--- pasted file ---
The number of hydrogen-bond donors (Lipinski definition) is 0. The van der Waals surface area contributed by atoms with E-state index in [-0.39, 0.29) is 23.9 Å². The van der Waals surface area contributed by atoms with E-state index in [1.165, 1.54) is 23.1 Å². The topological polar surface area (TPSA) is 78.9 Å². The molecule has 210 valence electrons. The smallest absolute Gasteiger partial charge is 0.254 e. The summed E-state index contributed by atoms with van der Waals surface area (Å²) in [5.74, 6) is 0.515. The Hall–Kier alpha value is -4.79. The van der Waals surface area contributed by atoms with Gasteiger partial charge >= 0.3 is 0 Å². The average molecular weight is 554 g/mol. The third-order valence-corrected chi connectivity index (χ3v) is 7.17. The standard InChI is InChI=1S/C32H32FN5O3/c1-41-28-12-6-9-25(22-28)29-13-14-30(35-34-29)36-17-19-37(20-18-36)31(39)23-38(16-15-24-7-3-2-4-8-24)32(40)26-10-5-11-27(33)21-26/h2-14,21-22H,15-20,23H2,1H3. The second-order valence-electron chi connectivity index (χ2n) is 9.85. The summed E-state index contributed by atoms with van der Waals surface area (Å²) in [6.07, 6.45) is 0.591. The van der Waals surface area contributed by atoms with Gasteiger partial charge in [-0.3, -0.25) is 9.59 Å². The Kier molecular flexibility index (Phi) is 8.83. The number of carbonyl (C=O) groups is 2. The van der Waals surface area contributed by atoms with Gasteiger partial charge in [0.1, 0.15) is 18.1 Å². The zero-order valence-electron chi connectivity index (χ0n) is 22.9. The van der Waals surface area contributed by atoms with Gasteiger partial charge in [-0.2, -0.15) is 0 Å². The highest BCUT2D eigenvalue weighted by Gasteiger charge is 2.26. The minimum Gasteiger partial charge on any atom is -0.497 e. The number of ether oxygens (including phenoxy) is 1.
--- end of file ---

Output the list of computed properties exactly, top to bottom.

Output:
The number of hydrogen-bond donors (Lipinski definition) is 0. The van der Waals surface area contributed by atoms with E-state index in [-0.39, 0.29) is 23.9 Å². The van der Waals surface area contributed by atoms with E-state index in [1.165, 1.54) is 23.1 Å². The topological polar surface area (TPSA) is 78.9 Å². The molecule has 210 valence electrons. The smallest absolute Gasteiger partial charge is 0.254 e. The summed E-state index contributed by atoms with van der Waals surface area (Å²) in [5.74, 6) is 0.515. The Hall–Kier alpha value is -4.79. The van der Waals surface area contributed by atoms with Gasteiger partial charge >= 0.3 is 0 Å². The average molecular weight is 554 g/mol. The third-order valence-corrected chi connectivity index (χ3v) is 7.17. The standard InChI is InChI=1S/C32H32FN5O3/c1-41-28-12-6-9-25(22-28)29-13-14-30(35-34-29)36-17-19-37(20-18-36)31(39)23-38(16-15-24-7-3-2-4-8-24)32(40)26-10-5-11-27(33)21-26/h2-14,21-22H,15-20,23H2,1H3. The second-order valence-electron chi connectivity index (χ2n) is 9.85. The summed E-state index contributed by atoms with van der Waals surface area (Å²) in [6.07, 6.45) is 0.591. The van der Waals surface area contributed by atoms with Gasteiger partial charge in [-0.3, -0.25) is 9.59 Å². The Kier molecular flexibility index (Phi) is 8.83. The number of carbonyl (C=O) groups is 2. The van der Waals surface area contributed by atoms with Gasteiger partial charge in [0.1, 0.15) is 18.1 Å². The zero-order valence-electron chi connectivity index (χ0n) is 22.9. The van der Waals surface area contributed by atoms with Gasteiger partial charge in [-0.2, -0.15) is 0 Å². The highest BCUT2D eigenvalue weighted by Gasteiger charge is 2.26. The minimum Gasteiger partial charge on any atom is -0.497 e. The number of ether oxygens (including phenoxy) is 1.